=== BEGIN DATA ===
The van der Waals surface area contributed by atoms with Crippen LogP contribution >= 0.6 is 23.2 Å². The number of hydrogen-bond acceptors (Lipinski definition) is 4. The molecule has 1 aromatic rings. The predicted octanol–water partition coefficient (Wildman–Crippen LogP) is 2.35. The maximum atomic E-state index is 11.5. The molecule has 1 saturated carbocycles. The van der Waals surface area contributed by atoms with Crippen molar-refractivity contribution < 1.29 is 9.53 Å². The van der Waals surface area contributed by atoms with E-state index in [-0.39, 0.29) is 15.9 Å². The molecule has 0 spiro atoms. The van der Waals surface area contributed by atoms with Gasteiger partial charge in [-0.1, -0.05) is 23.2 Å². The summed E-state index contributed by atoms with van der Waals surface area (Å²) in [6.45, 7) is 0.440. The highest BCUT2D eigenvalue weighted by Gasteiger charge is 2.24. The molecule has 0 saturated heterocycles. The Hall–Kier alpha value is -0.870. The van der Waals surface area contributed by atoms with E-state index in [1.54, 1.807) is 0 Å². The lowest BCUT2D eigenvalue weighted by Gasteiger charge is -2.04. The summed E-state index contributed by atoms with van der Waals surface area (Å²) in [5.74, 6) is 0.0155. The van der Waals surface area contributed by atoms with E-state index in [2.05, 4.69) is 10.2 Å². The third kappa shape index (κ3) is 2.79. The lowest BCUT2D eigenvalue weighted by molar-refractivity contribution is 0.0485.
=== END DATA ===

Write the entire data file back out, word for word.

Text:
The van der Waals surface area contributed by atoms with Crippen LogP contribution >= 0.6 is 23.2 Å². The number of hydrogen-bond acceptors (Lipinski definition) is 4. The molecule has 1 aromatic rings. The predicted octanol–water partition coefficient (Wildman–Crippen LogP) is 2.35. The maximum atomic E-state index is 11.5. The molecule has 1 saturated carbocycles. The van der Waals surface area contributed by atoms with Crippen molar-refractivity contribution < 1.29 is 9.53 Å². The van der Waals surface area contributed by atoms with E-state index in [-0.39, 0.29) is 15.9 Å². The molecule has 0 spiro atoms. The van der Waals surface area contributed by atoms with Gasteiger partial charge in [-0.1, -0.05) is 23.2 Å². The summed E-state index contributed by atoms with van der Waals surface area (Å²) in [6.45, 7) is 0.440. The highest BCUT2D eigenvalue weighted by Gasteiger charge is 2.24. The molecule has 0 saturated heterocycles. The Hall–Kier alpha value is -0.870. The van der Waals surface area contributed by atoms with E-state index in [1.54, 1.807) is 0 Å². The lowest BCUT2D eigenvalue weighted by Gasteiger charge is -2.04. The summed E-state index contributed by atoms with van der Waals surface area (Å²) in [5.74, 6) is 0.0155. The van der Waals surface area contributed by atoms with E-state index in [2.05, 4.69) is 10.2 Å². The third kappa shape index (κ3) is 2.79. The lowest BCUT2D eigenvalue weighted by molar-refractivity contribution is 0.0485.